- Colour Brownish grey
- Size About 30 cm long, nose to tail
- Also known as Wood rats
- Description Have large eyes and long whiskers, with tails that are half the length of their body. Its underbelly is a lighter colour.
How to identify pack rats
Pack rats, also known as woodrats, have large eyes and long whiskers. They are about 30cm long, and their tails account for half of their length. A pack rat has brownish-grey fur on its back and sides with a lighter underbelly.
Pack rats get their unusual name from their habit of stealing and storing household items. Trash and metallic objects, such as coins and keys, are favourite targets. In addition to taking belongings, these pests create problems for homeowners with their nesting and feeding habits.
Signs of an infestation
These animals typically live in seasonal homes or outbuildings like barns or sheds. Nests, droppings, trails of trampled grass, greasy rub marks on surfaces, and gnaw marks all indicate a pack rat infestation. Shiny objects may go missing when the pests invade homes.
Pack rats Removal
Prevention methods decrease the chance that pack rats will make it into homes. However, once the pests are inside, professional help is usually necessary. Traps and baits are most effective when used by trained specialists. For prompt and friendly assistance with pack rat removal, homeowners can contact Orkin Canada.
How can I prevent pack rats invading?
Repairing any holes in home siding or foundations, even those as small as 12mm in diameter helps reduce entryways for pack rats. These pests are excellent climbers, so roofs and attics need rodent-proofing as well.
- Check wiring for chew marks and gnawing
- Check the walls for rubbing marks or holes
- Look out for small, pellet-like droppings
- Keep food preparation areas clean
- Clean up spills and crumbs immediately
- Remove food sources, including bird feeders
- Clean and rotate dumpsters regularly
- Make sure trash cans are covered tightly
- Trim back vegetation from building exterior
- Seal any cracks or holes with caulk or foam
- Fix leaky soda or ice machines and HVAC units
- Remove any standing water outside
- Don’t leave doors open for a long time
- Install weather strips around doors and windows
Habitat, Diet, and Life Cycle
Most areas, from dry deserts to mountains and plains, are host to at least one species of pack rat. In general, the pests can survive anywhere within their habitat range that provides shelter and a food source. This makes homes and yards inviting.
Pack rats eat vegetation, seeds, nuts, and fruits. When they get into buildings, the pests consume stored cereals and grains. Pack rats living inside may draw from outdoor food sources, as well.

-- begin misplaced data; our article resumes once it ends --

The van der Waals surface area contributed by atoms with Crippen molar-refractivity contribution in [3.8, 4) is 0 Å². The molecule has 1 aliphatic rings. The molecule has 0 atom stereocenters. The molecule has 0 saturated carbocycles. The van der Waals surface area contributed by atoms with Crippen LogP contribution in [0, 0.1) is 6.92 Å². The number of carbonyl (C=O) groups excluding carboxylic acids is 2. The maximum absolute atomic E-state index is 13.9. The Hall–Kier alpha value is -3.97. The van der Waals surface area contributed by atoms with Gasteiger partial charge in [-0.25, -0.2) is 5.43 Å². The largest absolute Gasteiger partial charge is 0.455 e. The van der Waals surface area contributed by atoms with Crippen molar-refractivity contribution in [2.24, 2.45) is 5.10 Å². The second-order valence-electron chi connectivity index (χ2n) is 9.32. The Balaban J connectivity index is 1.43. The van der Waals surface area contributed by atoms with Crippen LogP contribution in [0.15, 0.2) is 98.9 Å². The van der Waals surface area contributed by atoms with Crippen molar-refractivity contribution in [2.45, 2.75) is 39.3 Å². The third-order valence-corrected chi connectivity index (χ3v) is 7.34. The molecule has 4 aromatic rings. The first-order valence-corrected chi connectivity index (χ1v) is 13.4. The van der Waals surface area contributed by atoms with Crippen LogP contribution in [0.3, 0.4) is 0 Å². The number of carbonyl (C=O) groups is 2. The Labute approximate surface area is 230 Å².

Breeding occurs in spring. Pack rats have litters of two or three babies after a gestation period of about a month. Mothers raise newborns in nests and wean them after four weeks. A pack rat reaches maturity in about a year and has an average lifespan of around three years.
Commonly Asked Questions
Why do I have pack rats?
Pack rats, also called wood rats, can survive anywhere there is shelter and food, from dry deserts, mountains, and plains to your home and yard.
They are excellent climbers and usually make nests in attics, basements, and crawl spaces. Outside, pack rats eat vegetation, seeds, nuts, and fruits. Once indoors, they add stored cereals and grains to their diet.
How worried should I be about pack rats?
Pack rats make massive multi-layer nests, which feature “middens”, central sections consisting of branches, debris, and small stones held together by pack rat urine and feces. These middens often attract cockroaches and other pests.
These rats will also rip up mattresses and furniture, to use the soft padding to line their nests, and steal and store household items, especially trash and metallic objects, such as utensils, coins, keys, and jewellery.
Like all rats, pack rats can transmit many diseases, as well as contaminating food with their faeces, saliva, and urine and the parasites like mites and ticks that they carry with them.
Pack rats give birth to much smaller litters than other rats, producing only two or three offspring at a time, so in theory an infestation should be more manageable. However, they live much longer than other rats, with an average lifespan of about three years, so can stick around.
Take measures to try to prevent pack rats entering your home, but once inside, it’s crucial to get the help of a professional pest control service, to set up traps, bait, and a sanitation program.
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